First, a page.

October 8, 2013

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Article

Healthcare Heroes

Champions of Healing and Hope

By Utah Business Editors | Photography by Brandon Flint

October 8, 2013

After several years of working as a software analyst, Marty Malheiro felt like she was missing a human connection in her career. She wanted to have a career that created a positive influence on the quality of life in the community. That’s when she returned to college to become a health educator. She now works as the coordinator of outreach education at the Utah Poison Control Center.

Malheiro’s job duties include teaching allied health professionals about understanding health literacy at all levels of patient care to improve health outcomes. “I work with all 12 local health districts in Utah to build community capacity to promote poison prevention education,” she says.

One of her most rewarding moments was working with the Department of Environmental Quality to co-sponsor the first medication drop-off event in 2009. “It took so much planning and organizing to make the first few events successful,” she says.

Now, the Drug Enforcement Administration has taken over sponsorship and the activities continue twice a year throughout the entire state. “More residents every year make the effort to clean out their medicine cabinets and properly dispose of unused and expired medications,” Malheiro says. “I am passionate about contributing to healthier, safer lives for every Utahn.”

Karlene Marshall, RN

Emergency Preparedness Coordinator

Ogden Regional Medical Center

For nearly 40 years, Karlene Marshall has served as a nurse at Ogden Regional Medical Center, where she has focused her career toward emergency care. Over the years, Marshall developed a passion for emergency and disaster preparedness. She soon became determined to help the hospital, and later the community, prepare to manage a crisis situation—from a natural disaster to chemical exposure.

“I recognized that we needed to be better prepared for keeping our hospital functioning when under-powered or without water. We also need to communicate with each other and outside responders during any real emergency,” she says. “I accepted the challenge to help this hospital to be better prepared to serve patients and the community in times of need. It seemed to be just the right fit for me, and has been for nearly 15 years.”

Marshall has worked alongside many community agencies to develop and instigate emergency preparedness plans. She has led emergency preparedness training, like disaster drills, and helped secure financing for emergency-related equipment. She also oversees the continuous training of all hospital staff.

Volunteer

Vickie King and Bert

Pet Therapy Volunteer

Ogden Regional Medical Center

Vickie King and her partner Bert, a golden retriever, are a dynamic duo, spreading a ray of light in many dark moments. King, who has long been a pet therapy advocate, worked with Ogden Regional administration to establish its pet therapy program. King and Bert have since devoted more than 800 hours to Ogden Regional, touching the lives of many patients and their families, as well as hospital staff.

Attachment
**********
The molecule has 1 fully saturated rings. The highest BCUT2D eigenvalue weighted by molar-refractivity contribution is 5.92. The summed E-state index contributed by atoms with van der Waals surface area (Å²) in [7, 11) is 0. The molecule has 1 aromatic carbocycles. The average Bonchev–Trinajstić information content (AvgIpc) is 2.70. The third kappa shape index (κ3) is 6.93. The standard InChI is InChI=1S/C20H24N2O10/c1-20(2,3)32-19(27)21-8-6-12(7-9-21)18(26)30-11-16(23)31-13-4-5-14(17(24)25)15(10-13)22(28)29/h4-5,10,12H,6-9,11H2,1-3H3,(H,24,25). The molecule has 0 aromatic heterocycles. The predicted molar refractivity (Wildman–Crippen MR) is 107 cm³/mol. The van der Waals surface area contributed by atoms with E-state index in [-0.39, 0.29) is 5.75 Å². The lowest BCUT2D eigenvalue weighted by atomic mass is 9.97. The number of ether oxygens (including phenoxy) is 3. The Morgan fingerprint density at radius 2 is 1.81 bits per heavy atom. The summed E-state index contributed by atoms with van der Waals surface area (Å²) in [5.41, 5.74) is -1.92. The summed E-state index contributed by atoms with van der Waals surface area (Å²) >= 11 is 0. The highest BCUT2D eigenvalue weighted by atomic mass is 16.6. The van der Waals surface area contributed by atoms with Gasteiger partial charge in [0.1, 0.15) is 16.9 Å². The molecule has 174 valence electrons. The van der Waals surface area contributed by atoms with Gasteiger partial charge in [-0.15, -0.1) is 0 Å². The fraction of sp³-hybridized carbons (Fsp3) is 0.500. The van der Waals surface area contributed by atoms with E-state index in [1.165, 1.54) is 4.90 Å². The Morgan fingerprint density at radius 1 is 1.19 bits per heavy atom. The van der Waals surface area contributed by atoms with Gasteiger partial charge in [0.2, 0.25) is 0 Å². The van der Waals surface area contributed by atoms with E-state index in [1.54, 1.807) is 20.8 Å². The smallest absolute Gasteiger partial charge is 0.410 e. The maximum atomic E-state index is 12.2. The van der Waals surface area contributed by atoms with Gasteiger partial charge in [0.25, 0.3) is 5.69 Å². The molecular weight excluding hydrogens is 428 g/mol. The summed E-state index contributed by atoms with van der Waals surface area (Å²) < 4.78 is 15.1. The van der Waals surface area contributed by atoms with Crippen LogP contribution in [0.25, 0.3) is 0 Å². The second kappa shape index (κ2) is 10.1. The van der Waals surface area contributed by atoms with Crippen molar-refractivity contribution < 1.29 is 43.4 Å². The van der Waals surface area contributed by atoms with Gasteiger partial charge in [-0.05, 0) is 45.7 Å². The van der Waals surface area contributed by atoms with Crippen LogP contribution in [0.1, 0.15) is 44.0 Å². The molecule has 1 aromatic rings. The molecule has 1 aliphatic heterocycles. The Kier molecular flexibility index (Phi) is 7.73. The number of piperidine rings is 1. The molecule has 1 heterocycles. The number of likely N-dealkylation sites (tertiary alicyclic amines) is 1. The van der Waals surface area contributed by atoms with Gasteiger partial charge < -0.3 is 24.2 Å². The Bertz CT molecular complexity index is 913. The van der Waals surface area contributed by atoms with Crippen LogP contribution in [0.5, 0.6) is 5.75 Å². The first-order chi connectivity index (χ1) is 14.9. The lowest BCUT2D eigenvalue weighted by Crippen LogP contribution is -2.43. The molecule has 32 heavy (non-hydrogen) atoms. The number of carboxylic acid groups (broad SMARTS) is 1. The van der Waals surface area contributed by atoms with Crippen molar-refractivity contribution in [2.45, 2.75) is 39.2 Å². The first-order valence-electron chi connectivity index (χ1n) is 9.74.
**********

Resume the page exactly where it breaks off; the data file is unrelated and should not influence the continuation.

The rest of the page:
“Our best experiences include when Bert carefully climbs up on the bed and lies down next to patients—their whole demeanor changes,” says King. “When we walk into a waiting room full of families waiting to hear news of loved ones, they shed some of their worry and relax after a visit with Bert.

“We visit with people at their very best—and at their very worst,” she adds. “Volunteering is one of the greatest things you ever do, because your focus is totally on others and you forget about your own problems.”

As one patient says, “Bert is such a wonderful dog, and it was amazing how much he cheered me up.”

Lorina Manwill

Volunteer

St. Mark’s Hospital

Lorina Manwill began volunteering in the community at an early age, serving alongside her grandmother who introduced her to volunteering by enrolling her in a program to aid disabled children.

Manwill cannot image a life without community service and has given back in countless ways throughout her life. As an 11-year-old, she started the PeeWee Archery Club for children. As a young adult, she opened her home to unwed mothers whose families had turned them away. She has volunteered with her local PTA, Salt Lake County Youth Services and Salt Lake County Mental Health, among many other organizations.

But one of her most rewarding experiences has been her work with St. Mark’s Hospital, where she has been volunteering since 2005 and has since donated more than 1,700 hours of service. She says she enjoys volunteering at the hospital because she is able to brighten the days of both patients and staff.

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